• Since 1978 there has been a Treasury funded scheme to address fuel poverty. These programmes have brought relief to countless households. The Coalition Government is current designing the successor scheme to the current programme that funds the instillation of energy efficiency measures in low income and vulnerable households and communities. NEA are campaigning for the future programme, the Energy Company Obligation (ECO) to be both adequately resourced and ring-fenced to fund a comprehensive energy efficiency programme for low-income households post 2012

Energy prices:

  • As highlighted above, the EMR present a number of potential threats to vulnerable consumers. NEA are campaigning for the UK to pursue these policies in a progressive manner and illustrate that energy efficiency is key to mitigating high energy prices and should play a major role in the Government’s proposals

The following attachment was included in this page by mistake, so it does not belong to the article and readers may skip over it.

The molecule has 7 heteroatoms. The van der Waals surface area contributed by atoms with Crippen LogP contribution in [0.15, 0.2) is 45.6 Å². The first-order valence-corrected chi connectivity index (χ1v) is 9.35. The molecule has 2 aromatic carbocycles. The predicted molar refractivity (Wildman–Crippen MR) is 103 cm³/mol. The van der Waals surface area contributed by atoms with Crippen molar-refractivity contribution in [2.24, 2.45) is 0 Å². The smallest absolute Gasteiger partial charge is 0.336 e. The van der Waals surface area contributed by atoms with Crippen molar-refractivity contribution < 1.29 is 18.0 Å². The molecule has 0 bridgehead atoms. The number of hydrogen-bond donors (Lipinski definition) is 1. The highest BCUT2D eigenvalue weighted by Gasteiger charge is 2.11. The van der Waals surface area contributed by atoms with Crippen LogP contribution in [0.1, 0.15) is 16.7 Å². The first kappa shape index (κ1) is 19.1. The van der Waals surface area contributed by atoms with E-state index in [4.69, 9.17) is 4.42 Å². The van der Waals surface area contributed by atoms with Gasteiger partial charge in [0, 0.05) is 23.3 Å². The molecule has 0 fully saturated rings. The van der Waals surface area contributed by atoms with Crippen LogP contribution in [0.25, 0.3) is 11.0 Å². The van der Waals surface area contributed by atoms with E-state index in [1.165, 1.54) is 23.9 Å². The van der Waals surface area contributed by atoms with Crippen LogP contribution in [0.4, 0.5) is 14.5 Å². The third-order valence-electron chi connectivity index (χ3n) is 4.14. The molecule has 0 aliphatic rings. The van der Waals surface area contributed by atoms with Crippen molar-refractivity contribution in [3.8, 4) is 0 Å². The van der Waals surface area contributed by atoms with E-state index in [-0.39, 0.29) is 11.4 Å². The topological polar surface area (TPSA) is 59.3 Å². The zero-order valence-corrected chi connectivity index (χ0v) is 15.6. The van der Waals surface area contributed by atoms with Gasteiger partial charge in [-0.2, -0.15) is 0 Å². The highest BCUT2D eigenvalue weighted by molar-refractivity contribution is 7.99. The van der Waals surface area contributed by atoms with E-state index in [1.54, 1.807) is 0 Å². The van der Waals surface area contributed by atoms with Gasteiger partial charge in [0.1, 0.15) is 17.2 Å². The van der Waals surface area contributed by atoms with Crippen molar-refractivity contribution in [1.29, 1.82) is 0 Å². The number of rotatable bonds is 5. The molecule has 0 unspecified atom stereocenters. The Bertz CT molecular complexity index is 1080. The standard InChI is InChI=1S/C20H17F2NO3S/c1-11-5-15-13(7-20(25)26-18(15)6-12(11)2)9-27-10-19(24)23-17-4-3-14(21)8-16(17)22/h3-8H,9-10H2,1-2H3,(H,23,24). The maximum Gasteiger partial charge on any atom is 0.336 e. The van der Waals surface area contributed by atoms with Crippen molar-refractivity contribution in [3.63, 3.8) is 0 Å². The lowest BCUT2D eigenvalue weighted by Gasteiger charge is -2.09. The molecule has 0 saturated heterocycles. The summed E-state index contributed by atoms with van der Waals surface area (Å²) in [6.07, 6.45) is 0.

Low incomes:

  • Income maximisation measures play a key role in addressing fuel poverty, NEA is campaigning to ensure that instruments such as the Winter Fuel Payment and Cold Weather Payment should be retained and extended and Government should identify all groups at risk of fuel poverty for assistance through these mechanisms and others such as the Warm Homes Discount scheme

  • Assessable and independent assistance is essential for low-income and vulnerable households, NEA have campaigned to ensure that the Home Heat Helpline can give independent advice, as well as preserving this service, in the future NEA is also committed to ensuring the Government’s Green Deal Advice Call Centre is effective and utility companies act on their referrals

The need for a joined up strategy:

  • Professor John Hills, a social policy expert from the London School of Economics, is leading a Review of Fuel Poverty which should report interim findings in autumn of this year with a final report to Government no later than January 2012. NEA is campaigning to ensure that one of the outputs of the review is a clear road map showing how the Government's target to eradicate fuel poverty by 2016 (2018 in Wales) can still be met.